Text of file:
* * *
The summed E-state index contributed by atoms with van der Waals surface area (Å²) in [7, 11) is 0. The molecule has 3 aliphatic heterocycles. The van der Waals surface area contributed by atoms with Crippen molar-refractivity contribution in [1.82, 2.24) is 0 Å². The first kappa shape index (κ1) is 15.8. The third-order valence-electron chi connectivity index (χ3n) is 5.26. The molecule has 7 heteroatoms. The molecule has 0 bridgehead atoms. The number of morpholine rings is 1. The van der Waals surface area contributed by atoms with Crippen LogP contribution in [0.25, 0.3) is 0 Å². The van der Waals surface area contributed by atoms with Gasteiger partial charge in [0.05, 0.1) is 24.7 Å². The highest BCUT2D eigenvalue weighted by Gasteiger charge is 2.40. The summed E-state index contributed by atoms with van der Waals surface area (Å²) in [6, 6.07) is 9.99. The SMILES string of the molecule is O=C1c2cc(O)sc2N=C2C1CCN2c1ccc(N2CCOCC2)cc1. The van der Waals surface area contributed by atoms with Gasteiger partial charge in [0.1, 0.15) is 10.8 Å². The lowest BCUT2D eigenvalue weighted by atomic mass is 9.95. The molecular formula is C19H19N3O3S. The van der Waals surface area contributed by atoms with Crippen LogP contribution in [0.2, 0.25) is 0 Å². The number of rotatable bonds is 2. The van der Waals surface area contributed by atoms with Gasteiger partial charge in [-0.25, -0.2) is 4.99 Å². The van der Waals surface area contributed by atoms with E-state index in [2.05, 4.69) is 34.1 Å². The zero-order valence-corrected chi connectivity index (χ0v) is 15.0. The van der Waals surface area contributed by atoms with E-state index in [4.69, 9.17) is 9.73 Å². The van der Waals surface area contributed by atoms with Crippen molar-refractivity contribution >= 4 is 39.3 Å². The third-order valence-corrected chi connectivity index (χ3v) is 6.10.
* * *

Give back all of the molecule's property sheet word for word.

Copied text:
The summed E-state index contributed by atoms with van der Waals surface area (Å²) in [7, 11) is 0. The molecule has 3 aliphatic heterocycles. The van der Waals surface area contributed by atoms with Crippen molar-refractivity contribution in [1.82, 2.24) is 0 Å². The first kappa shape index (κ1) is 15.8. The third-order valence-electron chi connectivity index (χ3n) is 5.26. The molecule has 7 heteroatoms. The molecule has 0 bridgehead atoms. The number of morpholine rings is 1. The van der Waals surface area contributed by atoms with Crippen LogP contribution in [0.25, 0.3) is 0 Å². The van der Waals surface area contributed by atoms with Gasteiger partial charge in [0.05, 0.1) is 24.7 Å². The highest BCUT2D eigenvalue weighted by Gasteiger charge is 2.40. The summed E-state index contributed by atoms with van der Waals surface area (Å²) in [6, 6.07) is 9.99. The SMILES string of the molecule is O=C1c2cc(O)sc2N=C2C1CCN2c1ccc(N2CCOCC2)cc1. The van der Waals surface area contributed by atoms with Gasteiger partial charge in [0.1, 0.15) is 10.8 Å². The lowest BCUT2D eigenvalue weighted by atomic mass is 9.95. The molecular formula is C19H19N3O3S. The van der Waals surface area contributed by atoms with Crippen LogP contribution in [0.2, 0.25) is 0 Å². The number of rotatable bonds is 2. The van der Waals surface area contributed by atoms with Gasteiger partial charge in [-0.25, -0.2) is 4.99 Å². The van der Waals surface area contributed by atoms with E-state index in [2.05, 4.69) is 34.1 Å². The zero-order valence-corrected chi connectivity index (χ0v) is 15.0. The van der Waals surface area contributed by atoms with E-state index in [4.69, 9.17) is 9.73 Å². The van der Waals surface area contributed by atoms with Crippen molar-refractivity contribution >= 4 is 39.3 Å². The third-order valence-corrected chi connectivity index (χ3v) is 6.10.